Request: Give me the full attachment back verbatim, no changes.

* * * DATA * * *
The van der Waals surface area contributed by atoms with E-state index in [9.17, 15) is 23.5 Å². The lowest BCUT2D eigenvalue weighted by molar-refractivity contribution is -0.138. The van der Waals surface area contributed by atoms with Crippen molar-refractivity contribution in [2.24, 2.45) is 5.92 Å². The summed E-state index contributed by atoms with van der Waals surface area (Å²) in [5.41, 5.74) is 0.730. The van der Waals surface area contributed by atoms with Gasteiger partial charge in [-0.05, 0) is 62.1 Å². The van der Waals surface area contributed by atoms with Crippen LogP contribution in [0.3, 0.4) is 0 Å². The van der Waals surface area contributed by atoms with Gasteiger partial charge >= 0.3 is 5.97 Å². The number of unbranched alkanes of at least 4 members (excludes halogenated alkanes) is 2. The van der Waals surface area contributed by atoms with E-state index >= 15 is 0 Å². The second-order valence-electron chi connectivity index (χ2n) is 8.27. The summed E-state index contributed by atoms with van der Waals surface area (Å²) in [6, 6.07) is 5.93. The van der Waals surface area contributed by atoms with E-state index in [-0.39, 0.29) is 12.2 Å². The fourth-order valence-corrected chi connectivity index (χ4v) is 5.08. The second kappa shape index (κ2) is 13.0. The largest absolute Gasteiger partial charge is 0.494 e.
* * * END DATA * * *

The van der Waals surface area contributed by atoms with E-state index in [9.17, 15) is 23.5 Å². The lowest BCUT2D eigenvalue weighted by molar-refractivity contribution is -0.138. The van der Waals surface area contributed by atoms with Crippen molar-refractivity contribution in [2.24, 2.45) is 5.92 Å². The summed E-state index contributed by atoms with van der Waals surface area (Å²) in [5.41, 5.74) is 0.730. The van der Waals surface area contributed by atoms with Gasteiger partial charge in [-0.05, 0) is 62.1 Å². The van der Waals surface area contributed by atoms with Crippen LogP contribution in [0.3, 0.4) is 0 Å². The van der Waals surface area contributed by atoms with Gasteiger partial charge >= 0.3 is 5.97 Å². The number of unbranched alkanes of at least 4 members (excludes halogenated alkanes) is 2. The van der Waals surface area contributed by atoms with E-state index >= 15 is 0 Å². The second-order valence-electron chi connectivity index (χ2n) is 8.27. The summed E-state index contributed by atoms with van der Waals surface area (Å²) in [6, 6.07) is 5.93. The van der Waals surface area contributed by atoms with E-state index in [-0.39, 0.29) is 12.2 Å². The fourth-order valence-corrected chi connectivity index (χ4v) is 5.08. The second kappa shape index (κ2) is 13.0. The largest absolute Gasteiger partial charge is 0.494 e.